ASX-listed Syrah Resources, which is developing the Balama graphite project in northern Mozambique, reports that overall construction progress completion was 90 % as at 30 June 2017. Processing plant commissioning activities commenced in May and continue as planned, including energisation of the primary crusher substation, and completion of function testing for some material handling equipment.
The Balama site as it was in May this year (photo: Syrah Resources).
The majority of supporting infrastructure for the plant site is complete, aside from the water pipeline which is well advanced. The main pipeline corridor has been cleared and trenched (13,5 km) and welding of the pipeline has begun.
Operational readiness for production ramp up is also progressing well, says Syrah, with most of the key operational management, supervision and personnel having been recruited and initial mine development complete with stockpiling of mineralised ore onto the ROM stockpile, ready for production. The laboratory has been fully fitted out with state-of-the-art equipment and is fully functional with Bureau Veritas technical personnel already mobilised to site.
The project remains on schedule for first production in August 2017 and the project capital cost is US$193 million (plus a project contingency of US$7 million).
Syrah says that the Mozambique Minister for Mineral Resources and Energy, Leticia Klemens, undertook a very detailed visit to the Balama operation on 26 June. The visit focused on health and safety, environmental compliance, the mine, processing plant and infrastructure, the training and development systems in place, and the high proportion of Mozambican national employees, particularly from the local communities.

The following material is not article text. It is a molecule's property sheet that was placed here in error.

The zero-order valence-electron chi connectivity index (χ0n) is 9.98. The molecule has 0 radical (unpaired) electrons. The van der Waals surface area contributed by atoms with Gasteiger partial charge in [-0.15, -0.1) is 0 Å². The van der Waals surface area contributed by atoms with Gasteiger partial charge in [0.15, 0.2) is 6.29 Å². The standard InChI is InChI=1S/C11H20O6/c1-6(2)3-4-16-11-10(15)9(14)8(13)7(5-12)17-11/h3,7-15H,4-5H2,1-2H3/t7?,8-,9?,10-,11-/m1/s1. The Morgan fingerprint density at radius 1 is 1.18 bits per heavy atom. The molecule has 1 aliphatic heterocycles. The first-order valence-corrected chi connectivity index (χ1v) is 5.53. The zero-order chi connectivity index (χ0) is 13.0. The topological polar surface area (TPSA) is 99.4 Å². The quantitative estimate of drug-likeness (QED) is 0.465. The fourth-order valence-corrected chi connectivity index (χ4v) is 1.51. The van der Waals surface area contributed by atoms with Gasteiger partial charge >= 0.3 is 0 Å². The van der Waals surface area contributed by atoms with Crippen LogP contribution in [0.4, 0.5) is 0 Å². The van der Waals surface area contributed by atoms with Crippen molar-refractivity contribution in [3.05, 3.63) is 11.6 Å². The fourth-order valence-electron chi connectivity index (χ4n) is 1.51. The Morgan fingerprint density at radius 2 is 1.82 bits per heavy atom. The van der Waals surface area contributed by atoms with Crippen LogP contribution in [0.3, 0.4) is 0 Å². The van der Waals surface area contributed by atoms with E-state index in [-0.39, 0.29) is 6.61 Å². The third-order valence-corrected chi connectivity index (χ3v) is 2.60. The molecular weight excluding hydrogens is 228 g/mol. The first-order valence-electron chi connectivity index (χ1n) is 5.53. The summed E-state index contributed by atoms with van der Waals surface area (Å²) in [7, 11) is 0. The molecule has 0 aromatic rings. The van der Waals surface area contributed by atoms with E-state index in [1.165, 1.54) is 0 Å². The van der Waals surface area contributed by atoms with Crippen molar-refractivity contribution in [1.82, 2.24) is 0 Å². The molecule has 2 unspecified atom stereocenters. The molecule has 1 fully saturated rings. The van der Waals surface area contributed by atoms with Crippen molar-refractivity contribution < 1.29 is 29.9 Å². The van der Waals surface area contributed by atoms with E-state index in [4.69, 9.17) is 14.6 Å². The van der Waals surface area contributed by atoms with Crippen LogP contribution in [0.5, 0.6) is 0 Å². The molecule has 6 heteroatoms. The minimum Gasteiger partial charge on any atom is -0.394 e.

The strong commitment Syrah has already shown towards social responsibility in advance of production was noted, and the Minister subsequently requested that the company share the established standards and processes with other resources projects in Cabo Delgado province and nationally.
Balama will be a simple open-pit operation with a low strip ratio. It will employ a processing route consisting of conventional processes including crushing, grinding, flotation, filtration, drying, screening and bagging. The plant will produce a 95 % to ˃98 % TGC (Total Graphitic Content) concentrate across a range of flake sizes.
The processing rate is 2 Mt/a with the nameplate capacity of the plant being 380 000 t/a of graphite concentrate. It is envisaged that the operation will initially achieve a C1 production cash cost of less than US$400 per tonne in the first 12 months, with this later reducing to less than US$300 per tonne.